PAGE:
Following a defiant seventh-round knockout of previously unbeaten Jose Pedraza (22-1, 12...
The Mixed Media
TV and print coverage helped Woods to build his brand, while access to Tiger boosted ratings or circulation figures for the media.
But, as with Tiger’s personal life, there were problems lurking behind the facade. Woods and his agent, Mark Steinberg of IMG, had a history of not letting the media get too close to the golf superstar.
Team Tiger wanted to control the narrative. Woods himself could be very unfriendly to media people who fell out of his good graces.
“He’s never really given up a whole lot in the media center,” said Brandel Chamblee, an analyst for the Golf Channel and a former PGA Tour player.
“People would ask him questions and if he didn’t like their answers he would rebuff them. There are stories of him leaving press conferences and gloating to his friends: “Did you see me give it to that reporter?’ “
That atmosphere made for some dull news conferences, especially when some of the questions were of the softball variety, teed up belt-high.
At the 2009 Masters, Woods was coming back from a knee injury. A reporter asked him, “Is it possible that because you’ve missed the last two, you approach this major championship with more zest, or is it the same? You always seem to approach major championships with zest.”
Then, Thanksgiving 2009 happened. That’s the night Woods received medical treatment for a car mishap outside his Florida home. Word soon got out that he had been unfaithful to his wife, many times with many women. A tabloid sex scandal rocked Tiger’s world and kept him out of the public eye for several months.
When he returned to face the media, at the start of Masters week in early April, things changed. The reporters at Augusta dug right in, asking Woods about why he kept so silent for weeks after the scandal came to light; about his connection to Anthony Galea, a doctor arrested for possession of performance-enhancing drugs; and about his relationship with his wife, Elin.
And last weekend, when Woods withdrew from Sunday’s fourth round of The Players Championship, saying he had a neck injury, some critics sharpened their knives.
Chamblee asked if Woods’ devotion to weightlifting made him more injury-prone. Mike Celizic of NBCSports.com blasted Tiger for quitting and wrote, “His life is a toxic waste dump.”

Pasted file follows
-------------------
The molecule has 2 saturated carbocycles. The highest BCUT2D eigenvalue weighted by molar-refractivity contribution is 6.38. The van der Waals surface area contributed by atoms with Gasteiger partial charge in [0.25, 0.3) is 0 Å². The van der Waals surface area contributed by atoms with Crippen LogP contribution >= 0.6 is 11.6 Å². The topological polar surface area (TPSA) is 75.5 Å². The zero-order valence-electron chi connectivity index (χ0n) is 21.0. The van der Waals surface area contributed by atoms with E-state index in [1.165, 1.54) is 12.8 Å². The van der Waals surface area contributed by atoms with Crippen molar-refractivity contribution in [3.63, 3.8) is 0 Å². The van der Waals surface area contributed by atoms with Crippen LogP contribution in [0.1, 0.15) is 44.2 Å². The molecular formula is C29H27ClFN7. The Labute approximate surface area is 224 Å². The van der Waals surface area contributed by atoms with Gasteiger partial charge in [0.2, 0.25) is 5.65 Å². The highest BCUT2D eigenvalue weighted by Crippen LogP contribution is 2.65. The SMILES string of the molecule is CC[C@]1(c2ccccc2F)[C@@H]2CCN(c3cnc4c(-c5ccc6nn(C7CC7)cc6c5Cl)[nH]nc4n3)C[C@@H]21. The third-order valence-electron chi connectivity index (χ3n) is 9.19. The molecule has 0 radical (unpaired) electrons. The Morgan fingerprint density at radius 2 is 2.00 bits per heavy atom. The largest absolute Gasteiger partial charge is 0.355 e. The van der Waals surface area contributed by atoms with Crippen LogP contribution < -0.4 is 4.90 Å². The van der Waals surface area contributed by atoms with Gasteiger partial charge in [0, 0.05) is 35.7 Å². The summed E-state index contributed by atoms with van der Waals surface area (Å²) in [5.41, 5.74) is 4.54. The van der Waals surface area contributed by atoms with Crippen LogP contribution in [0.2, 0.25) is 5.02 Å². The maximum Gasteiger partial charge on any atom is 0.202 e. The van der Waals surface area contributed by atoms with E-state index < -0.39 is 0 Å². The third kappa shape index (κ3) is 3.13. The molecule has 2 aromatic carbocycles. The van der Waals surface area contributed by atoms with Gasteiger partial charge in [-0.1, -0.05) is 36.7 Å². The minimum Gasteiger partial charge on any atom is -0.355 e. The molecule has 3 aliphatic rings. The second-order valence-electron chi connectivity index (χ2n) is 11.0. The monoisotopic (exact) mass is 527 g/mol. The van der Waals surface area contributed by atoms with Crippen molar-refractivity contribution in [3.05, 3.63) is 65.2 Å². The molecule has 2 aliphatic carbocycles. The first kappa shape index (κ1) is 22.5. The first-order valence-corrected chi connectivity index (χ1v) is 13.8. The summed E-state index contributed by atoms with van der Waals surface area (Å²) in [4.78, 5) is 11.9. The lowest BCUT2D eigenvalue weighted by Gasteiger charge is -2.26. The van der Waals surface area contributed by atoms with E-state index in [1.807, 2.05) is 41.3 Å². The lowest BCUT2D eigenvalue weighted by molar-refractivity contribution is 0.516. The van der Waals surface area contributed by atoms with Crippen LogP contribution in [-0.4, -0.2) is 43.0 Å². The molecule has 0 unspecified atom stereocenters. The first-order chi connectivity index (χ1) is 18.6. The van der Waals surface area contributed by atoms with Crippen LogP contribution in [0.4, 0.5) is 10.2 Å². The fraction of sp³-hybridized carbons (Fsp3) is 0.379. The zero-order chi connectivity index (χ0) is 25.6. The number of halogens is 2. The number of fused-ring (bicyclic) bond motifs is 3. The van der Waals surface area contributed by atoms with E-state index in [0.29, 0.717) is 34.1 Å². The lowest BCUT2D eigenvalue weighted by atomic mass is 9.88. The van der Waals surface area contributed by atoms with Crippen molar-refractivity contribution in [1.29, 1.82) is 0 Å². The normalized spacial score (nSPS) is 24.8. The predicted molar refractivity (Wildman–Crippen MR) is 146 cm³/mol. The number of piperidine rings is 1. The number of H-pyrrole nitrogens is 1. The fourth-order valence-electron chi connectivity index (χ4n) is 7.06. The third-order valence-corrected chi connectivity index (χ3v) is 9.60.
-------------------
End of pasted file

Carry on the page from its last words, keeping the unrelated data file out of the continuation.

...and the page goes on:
It seems it’s payback time for the golf media. Woods’ karma account was way overdrawn.
“Every single journalist has a story about how they were rebuffed by Tiger,” Chamblee said.
“[Mark] Steinberg gave enough people the Heisman [Trophy stiff-arm]. For the most part, [journalists] don’t really bring up the infidelity. What they bring up was the way he treated people.
“There’s a backlash from the media. It’s a kind of revenge for the way that they were treated by Tiger and his camp for so long.”
Mike Walker, a senior editor at Golf Magazine, says reporters these days “are more vocal about their irritation with Woods over how he ducks questions, never discloses injuries and is reluctant to say where and when he’s playing. There’s also a sense that you can’t believe what he says anymore.”
Woods does seem to have a credibility issue, especially about injuries.
For one thing, He’s so secretive with information about injuries that he makes a hockey coach look like a town crier by comparison.
“There’s no question Tiger is getting some pretty tough treatment, certainly far more skeptical than anything he’s ever encountered,” said Geoff Shackelford, a golf journalist who blogs at GeoffShackelford.com.
“You see it in the neck injury coverage especially, and I think that’s in large part Tiger’s fault for not being able to simply say, “I slept on my neck wrong, everyone knows how that goes.’ Instead he mentions a bulging disk possibility and other nonsense after just days before saying he was 100 percent.”
“He’s fudging the truth on the simplest of things and that gives the media the impression that he doesn’t have much respect for them.”
Jay Busbee, editor of the Devil Ball golf blog on Yahoo! Sports, wonders if some of the criticism is overzealous.
“There is indeed a sense that Tiger is something of a wounded elephant at this point,” Busbee said. “Now, everyone’s feeling a little bit freer to get their shots in.
Some of it is unfair, some of it is vindictive, but a lot of it is just giving Tiger the same honest, non-hero-worship treatment that every other golfer on tour gets.”
Busbee says Woods’ Feb. 19 public appearance, in which he read a statement but took no questions, was a turning point for some of the press.
“The golf writers finally grew a bit of a spine,” Busbee said. “There are …
still the guys who will ask, “Tiger, how’s your knee?’ with stars in their eyes, but there are a lot more writers who’ve realized that they’ve given Woods a free pass, and they’re not going to let that happen again.”